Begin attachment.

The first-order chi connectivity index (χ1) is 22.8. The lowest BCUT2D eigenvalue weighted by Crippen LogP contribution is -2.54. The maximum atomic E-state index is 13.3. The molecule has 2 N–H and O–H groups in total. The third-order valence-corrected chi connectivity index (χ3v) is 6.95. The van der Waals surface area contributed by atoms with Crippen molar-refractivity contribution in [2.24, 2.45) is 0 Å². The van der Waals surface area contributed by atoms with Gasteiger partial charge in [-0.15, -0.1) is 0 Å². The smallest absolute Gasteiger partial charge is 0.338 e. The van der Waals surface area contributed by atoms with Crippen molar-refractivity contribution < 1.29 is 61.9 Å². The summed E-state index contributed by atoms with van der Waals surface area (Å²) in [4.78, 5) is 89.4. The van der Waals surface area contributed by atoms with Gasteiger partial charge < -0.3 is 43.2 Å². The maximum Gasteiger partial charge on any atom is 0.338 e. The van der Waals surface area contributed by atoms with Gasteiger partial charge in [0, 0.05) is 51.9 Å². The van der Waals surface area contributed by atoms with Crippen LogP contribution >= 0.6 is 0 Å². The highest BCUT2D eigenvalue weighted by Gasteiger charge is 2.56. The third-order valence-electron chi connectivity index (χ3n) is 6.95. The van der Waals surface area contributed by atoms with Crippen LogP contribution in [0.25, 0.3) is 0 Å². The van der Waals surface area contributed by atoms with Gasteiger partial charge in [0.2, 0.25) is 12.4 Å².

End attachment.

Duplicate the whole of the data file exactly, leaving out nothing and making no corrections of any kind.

The first-order chi connectivity index (χ1) is 22.8. The lowest BCUT2D eigenvalue weighted by Crippen LogP contribution is -2.54. The maximum atomic E-state index is 13.3. The molecule has 2 N–H and O–H groups in total. The third-order valence-corrected chi connectivity index (χ3v) is 6.95. The van der Waals surface area contributed by atoms with Crippen molar-refractivity contribution in [2.24, 2.45) is 0 Å². The van der Waals surface area contributed by atoms with Gasteiger partial charge in [-0.15, -0.1) is 0 Å². The smallest absolute Gasteiger partial charge is 0.338 e. The van der Waals surface area contributed by atoms with Crippen molar-refractivity contribution < 1.29 is 61.9 Å². The summed E-state index contributed by atoms with van der Waals surface area (Å²) in [4.78, 5) is 89.4. The van der Waals surface area contributed by atoms with Gasteiger partial charge < -0.3 is 43.2 Å². The maximum Gasteiger partial charge on any atom is 0.338 e. The van der Waals surface area contributed by atoms with Gasteiger partial charge in [0, 0.05) is 51.9 Å². The van der Waals surface area contributed by atoms with Crippen LogP contribution >= 0.6 is 0 Å². The highest BCUT2D eigenvalue weighted by Gasteiger charge is 2.56. The third-order valence-electron chi connectivity index (χ3n) is 6.95. The van der Waals surface area contributed by atoms with Crippen LogP contribution in [0.25, 0.3) is 0 Å². The van der Waals surface area contributed by atoms with Gasteiger partial charge in [0.2, 0.25) is 12.4 Å².